Understanding how magnetic reconnection can be forced in a controlled way may also help plasma physicists reproduce reconnection in the lab. This is ultimately useful in the field of laboratory plasma to control and stabilize them.
The scientists are continuing to look for more forced reconnection events. With more observations they can begin to understand the mechanics behind the reconnection and often it might happen.

“Our thought is that forced reconnection is everywhere,” Srivastava said. “But we have to continue to observe it, to quantify it, if we want prove that.”




Related Links 

By Mara Johnson-Groh
NASA’s Goddard Space Flight Center, Greenbelt, Md.

Editor: Rob Garner




* This article was originally published here

Tomnaverie Prehistoric Recumbent Stone Circle, Tarland, Aberdeenshire, 20.12.19.

Tomnaverie Prehistoric Recumbent Stone Circle, Tarland, Aberdeenshire, 20.12.19.



* This article was originally published here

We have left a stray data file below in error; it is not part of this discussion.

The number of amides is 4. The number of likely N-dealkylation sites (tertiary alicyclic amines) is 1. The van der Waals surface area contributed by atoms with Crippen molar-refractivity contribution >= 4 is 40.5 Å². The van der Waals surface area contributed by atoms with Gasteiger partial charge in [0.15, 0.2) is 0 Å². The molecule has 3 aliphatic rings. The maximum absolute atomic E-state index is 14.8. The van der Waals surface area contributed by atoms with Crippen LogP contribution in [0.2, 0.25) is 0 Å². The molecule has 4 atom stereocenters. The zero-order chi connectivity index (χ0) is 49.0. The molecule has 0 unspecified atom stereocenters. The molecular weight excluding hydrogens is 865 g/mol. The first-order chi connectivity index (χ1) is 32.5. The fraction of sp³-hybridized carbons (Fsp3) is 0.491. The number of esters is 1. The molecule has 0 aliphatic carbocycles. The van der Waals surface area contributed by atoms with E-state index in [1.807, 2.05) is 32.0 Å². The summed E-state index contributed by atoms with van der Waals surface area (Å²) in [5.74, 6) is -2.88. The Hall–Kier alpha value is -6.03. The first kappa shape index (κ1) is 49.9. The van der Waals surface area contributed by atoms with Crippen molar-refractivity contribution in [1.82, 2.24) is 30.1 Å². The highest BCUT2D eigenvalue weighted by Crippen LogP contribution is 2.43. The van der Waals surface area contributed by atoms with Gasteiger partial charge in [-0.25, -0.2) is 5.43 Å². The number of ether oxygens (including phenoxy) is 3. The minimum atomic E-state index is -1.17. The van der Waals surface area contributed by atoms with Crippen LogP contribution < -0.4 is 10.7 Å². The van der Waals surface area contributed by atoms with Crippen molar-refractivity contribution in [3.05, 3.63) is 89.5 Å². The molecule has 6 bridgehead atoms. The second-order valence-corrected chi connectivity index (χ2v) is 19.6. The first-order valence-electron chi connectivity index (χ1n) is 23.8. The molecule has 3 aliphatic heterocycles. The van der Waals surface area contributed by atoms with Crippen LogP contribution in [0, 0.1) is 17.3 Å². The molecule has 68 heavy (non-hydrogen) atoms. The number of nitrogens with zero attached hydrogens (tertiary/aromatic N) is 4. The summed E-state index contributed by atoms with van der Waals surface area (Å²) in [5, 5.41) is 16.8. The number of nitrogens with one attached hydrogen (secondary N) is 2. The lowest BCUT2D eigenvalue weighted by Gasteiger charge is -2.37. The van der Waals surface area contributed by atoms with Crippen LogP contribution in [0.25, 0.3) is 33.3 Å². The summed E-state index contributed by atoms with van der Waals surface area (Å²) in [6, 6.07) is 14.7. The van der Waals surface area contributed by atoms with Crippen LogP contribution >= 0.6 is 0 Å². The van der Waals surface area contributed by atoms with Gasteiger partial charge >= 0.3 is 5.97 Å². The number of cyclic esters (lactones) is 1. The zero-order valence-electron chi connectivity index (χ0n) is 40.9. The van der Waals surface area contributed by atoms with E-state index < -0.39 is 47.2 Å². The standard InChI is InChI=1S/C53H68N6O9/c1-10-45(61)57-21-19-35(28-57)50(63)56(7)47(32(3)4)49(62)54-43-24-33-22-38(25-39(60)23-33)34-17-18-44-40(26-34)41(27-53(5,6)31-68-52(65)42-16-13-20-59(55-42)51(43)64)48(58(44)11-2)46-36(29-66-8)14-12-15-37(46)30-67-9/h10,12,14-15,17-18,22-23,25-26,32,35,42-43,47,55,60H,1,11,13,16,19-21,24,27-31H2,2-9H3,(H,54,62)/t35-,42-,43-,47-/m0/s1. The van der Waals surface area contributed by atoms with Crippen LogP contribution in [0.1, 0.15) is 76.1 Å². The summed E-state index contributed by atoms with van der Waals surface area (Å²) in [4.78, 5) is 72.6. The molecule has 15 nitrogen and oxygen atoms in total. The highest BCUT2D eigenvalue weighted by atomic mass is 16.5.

Updated Eurogenes K13 now at GEDmatch


The new K13 population averages and genetic (Fst) distances between the inferred ancestral clusters are available here and here, respectively. To find this test at GEDmatch do this:

GEDmatch > Ad-Mix Utilities > Eurogenes > K13

Below is a 2D PCA based on the average K13 results of the European and Asian reference populations, courtesy of project member PL16.


I now have four tests at GEDmatch with Oracles: the Jtest, EUtest, K15 and K13. It's useful to keep in mind that these tests will differ in their interpretation of the data, and perhaps accuracy, depending on the ancestry of the user. For instance, the new K13 should be more useful for Central and South Asians than any of the others, because it features new reference samples relevant to them.